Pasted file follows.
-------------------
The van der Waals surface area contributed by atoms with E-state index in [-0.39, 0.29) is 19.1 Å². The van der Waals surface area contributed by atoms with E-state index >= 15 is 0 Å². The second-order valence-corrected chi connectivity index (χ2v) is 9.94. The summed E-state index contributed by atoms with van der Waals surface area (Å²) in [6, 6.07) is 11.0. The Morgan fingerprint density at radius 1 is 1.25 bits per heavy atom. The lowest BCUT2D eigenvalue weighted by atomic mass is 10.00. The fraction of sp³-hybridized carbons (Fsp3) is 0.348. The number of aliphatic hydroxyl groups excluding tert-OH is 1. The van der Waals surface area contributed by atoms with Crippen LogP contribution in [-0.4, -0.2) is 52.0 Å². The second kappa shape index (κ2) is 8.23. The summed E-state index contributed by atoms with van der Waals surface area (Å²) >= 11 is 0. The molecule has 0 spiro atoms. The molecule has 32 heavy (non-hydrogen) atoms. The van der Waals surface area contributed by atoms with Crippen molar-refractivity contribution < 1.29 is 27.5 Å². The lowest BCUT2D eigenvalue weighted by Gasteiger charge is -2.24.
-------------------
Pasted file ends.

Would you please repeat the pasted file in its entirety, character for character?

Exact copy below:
The van der Waals surface area contributed by atoms with E-state index in [-0.39, 0.29) is 19.1 Å². The van der Waals surface area contributed by atoms with E-state index >= 15 is 0 Å². The second-order valence-corrected chi connectivity index (χ2v) is 9.94. The summed E-state index contributed by atoms with van der Waals surface area (Å²) in [6, 6.07) is 11.0. The Morgan fingerprint density at radius 1 is 1.25 bits per heavy atom. The lowest BCUT2D eigenvalue weighted by atomic mass is 10.00. The fraction of sp³-hybridized carbons (Fsp3) is 0.348. The number of aliphatic hydroxyl groups excluding tert-OH is 1. The van der Waals surface area contributed by atoms with Crippen LogP contribution in [-0.4, -0.2) is 52.0 Å². The second kappa shape index (κ2) is 8.23. The summed E-state index contributed by atoms with van der Waals surface area (Å²) >= 11 is 0. The molecule has 0 spiro atoms. The molecule has 32 heavy (non-hydrogen) atoms. The van der Waals surface area contributed by atoms with Crippen molar-refractivity contribution < 1.29 is 27.5 Å². The lowest BCUT2D eigenvalue weighted by Gasteiger charge is -2.24.